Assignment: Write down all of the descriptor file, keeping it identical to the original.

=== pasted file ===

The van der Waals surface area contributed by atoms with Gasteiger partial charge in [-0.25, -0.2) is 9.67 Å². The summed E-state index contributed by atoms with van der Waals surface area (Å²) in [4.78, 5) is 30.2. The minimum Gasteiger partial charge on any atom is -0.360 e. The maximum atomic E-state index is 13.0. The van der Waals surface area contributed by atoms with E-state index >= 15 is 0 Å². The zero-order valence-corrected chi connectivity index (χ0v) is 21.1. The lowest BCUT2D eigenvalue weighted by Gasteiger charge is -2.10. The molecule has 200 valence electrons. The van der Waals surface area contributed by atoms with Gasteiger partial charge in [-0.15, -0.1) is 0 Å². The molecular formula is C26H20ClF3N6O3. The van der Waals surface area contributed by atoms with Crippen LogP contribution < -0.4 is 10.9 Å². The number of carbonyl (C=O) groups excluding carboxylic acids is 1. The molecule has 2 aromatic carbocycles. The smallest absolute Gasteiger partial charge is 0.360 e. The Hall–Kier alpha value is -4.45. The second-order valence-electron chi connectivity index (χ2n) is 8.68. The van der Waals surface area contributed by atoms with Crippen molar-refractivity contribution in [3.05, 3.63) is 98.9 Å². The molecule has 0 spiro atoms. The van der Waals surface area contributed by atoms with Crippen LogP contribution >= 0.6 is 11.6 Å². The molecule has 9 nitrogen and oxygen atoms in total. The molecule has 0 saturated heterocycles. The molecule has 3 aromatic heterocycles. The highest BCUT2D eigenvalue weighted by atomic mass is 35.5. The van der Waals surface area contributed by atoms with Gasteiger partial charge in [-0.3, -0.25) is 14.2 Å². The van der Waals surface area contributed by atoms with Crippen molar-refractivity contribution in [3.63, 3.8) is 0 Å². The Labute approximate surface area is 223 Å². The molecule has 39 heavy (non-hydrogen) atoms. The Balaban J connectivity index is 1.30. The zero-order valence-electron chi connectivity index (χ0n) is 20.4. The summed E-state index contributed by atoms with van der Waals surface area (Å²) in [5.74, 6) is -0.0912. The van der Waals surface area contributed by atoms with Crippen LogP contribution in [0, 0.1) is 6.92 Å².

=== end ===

The van der Waals surface area contributed by atoms with Gasteiger partial charge in [-0.25, -0.2) is 9.67 Å². The summed E-state index contributed by atoms with van der Waals surface area (Å²) in [4.78, 5) is 30.2. The minimum Gasteiger partial charge on any atom is -0.360 e. The maximum atomic E-state index is 13.0. The van der Waals surface area contributed by atoms with E-state index >= 15 is 0 Å². The zero-order valence-corrected chi connectivity index (χ0v) is 21.1. The lowest BCUT2D eigenvalue weighted by Gasteiger charge is -2.10. The molecule has 200 valence electrons. The van der Waals surface area contributed by atoms with Gasteiger partial charge in [-0.15, -0.1) is 0 Å². The molecular formula is C26H20ClF3N6O3. The van der Waals surface area contributed by atoms with Crippen LogP contribution < -0.4 is 10.9 Å². The number of carbonyl (C=O) groups excluding carboxylic acids is 1. The molecule has 2 aromatic carbocycles. The smallest absolute Gasteiger partial charge is 0.360 e. The Hall–Kier alpha value is -4.45. The second-order valence-electron chi connectivity index (χ2n) is 8.68. The van der Waals surface area contributed by atoms with Crippen molar-refractivity contribution in [3.05, 3.63) is 98.9 Å². The molecule has 0 spiro atoms. The van der Waals surface area contributed by atoms with Crippen LogP contribution >= 0.6 is 11.6 Å². The molecule has 9 nitrogen and oxygen atoms in total. The molecule has 0 saturated heterocycles. The molecule has 3 aromatic heterocycles. The highest BCUT2D eigenvalue weighted by atomic mass is 35.5. The van der Waals surface area contributed by atoms with Gasteiger partial charge in [-0.3, -0.25) is 14.2 Å². The van der Waals surface area contributed by atoms with Crippen molar-refractivity contribution in [3.63, 3.8) is 0 Å². The Labute approximate surface area is 223 Å². The molecule has 39 heavy (non-hydrogen) atoms. The Balaban J connectivity index is 1.30. The zero-order valence-electron chi connectivity index (χ0n) is 20.4. The summed E-state index contributed by atoms with van der Waals surface area (Å²) in [5.74, 6) is -0.0912. The van der Waals surface area contributed by atoms with Crippen LogP contribution in [0, 0.1) is 6.92 Å².